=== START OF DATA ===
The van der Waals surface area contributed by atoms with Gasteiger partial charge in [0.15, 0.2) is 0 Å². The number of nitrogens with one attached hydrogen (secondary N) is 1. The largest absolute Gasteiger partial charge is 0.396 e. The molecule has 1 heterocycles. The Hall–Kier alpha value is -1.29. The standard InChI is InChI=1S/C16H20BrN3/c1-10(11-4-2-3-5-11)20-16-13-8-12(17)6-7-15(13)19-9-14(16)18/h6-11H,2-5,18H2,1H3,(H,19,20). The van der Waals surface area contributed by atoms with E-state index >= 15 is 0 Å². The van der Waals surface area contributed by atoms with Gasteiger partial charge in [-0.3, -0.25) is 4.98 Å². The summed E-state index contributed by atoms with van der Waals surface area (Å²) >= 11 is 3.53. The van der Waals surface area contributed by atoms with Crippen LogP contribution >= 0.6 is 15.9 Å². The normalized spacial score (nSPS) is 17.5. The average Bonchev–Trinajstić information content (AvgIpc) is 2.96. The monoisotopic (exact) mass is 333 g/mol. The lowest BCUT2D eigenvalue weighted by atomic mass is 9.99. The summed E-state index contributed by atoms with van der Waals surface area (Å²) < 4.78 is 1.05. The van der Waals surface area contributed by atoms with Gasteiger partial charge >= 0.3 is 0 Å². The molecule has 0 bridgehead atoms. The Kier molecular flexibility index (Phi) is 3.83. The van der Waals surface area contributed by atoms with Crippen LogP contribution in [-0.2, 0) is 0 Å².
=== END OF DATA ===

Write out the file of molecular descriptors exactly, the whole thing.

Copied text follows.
The van der Waals surface area contributed by atoms with Gasteiger partial charge in [0.15, 0.2) is 0 Å². The number of nitrogens with one attached hydrogen (secondary N) is 1. The largest absolute Gasteiger partial charge is 0.396 e. The molecule has 1 heterocycles. The Hall–Kier alpha value is -1.29. The standard InChI is InChI=1S/C16H20BrN3/c1-10(11-4-2-3-5-11)20-16-13-8-12(17)6-7-15(13)19-9-14(16)18/h6-11H,2-5,18H2,1H3,(H,19,20). The van der Waals surface area contributed by atoms with E-state index >= 15 is 0 Å². The van der Waals surface area contributed by atoms with Gasteiger partial charge in [-0.3, -0.25) is 4.98 Å². The summed E-state index contributed by atoms with van der Waals surface area (Å²) >= 11 is 3.53. The van der Waals surface area contributed by atoms with Crippen LogP contribution >= 0.6 is 15.9 Å². The normalized spacial score (nSPS) is 17.5. The average Bonchev–Trinajstić information content (AvgIpc) is 2.96. The monoisotopic (exact) mass is 333 g/mol. The lowest BCUT2D eigenvalue weighted by atomic mass is 9.99. The summed E-state index contributed by atoms with van der Waals surface area (Å²) < 4.78 is 1.05. The van der Waals surface area contributed by atoms with Gasteiger partial charge >= 0.3 is 0 Å². The molecule has 0 bridgehead atoms. The Kier molecular flexibility index (Phi) is 3.83. The van der Waals surface area contributed by atoms with Crippen LogP contribution in [-0.2, 0) is 0 Å².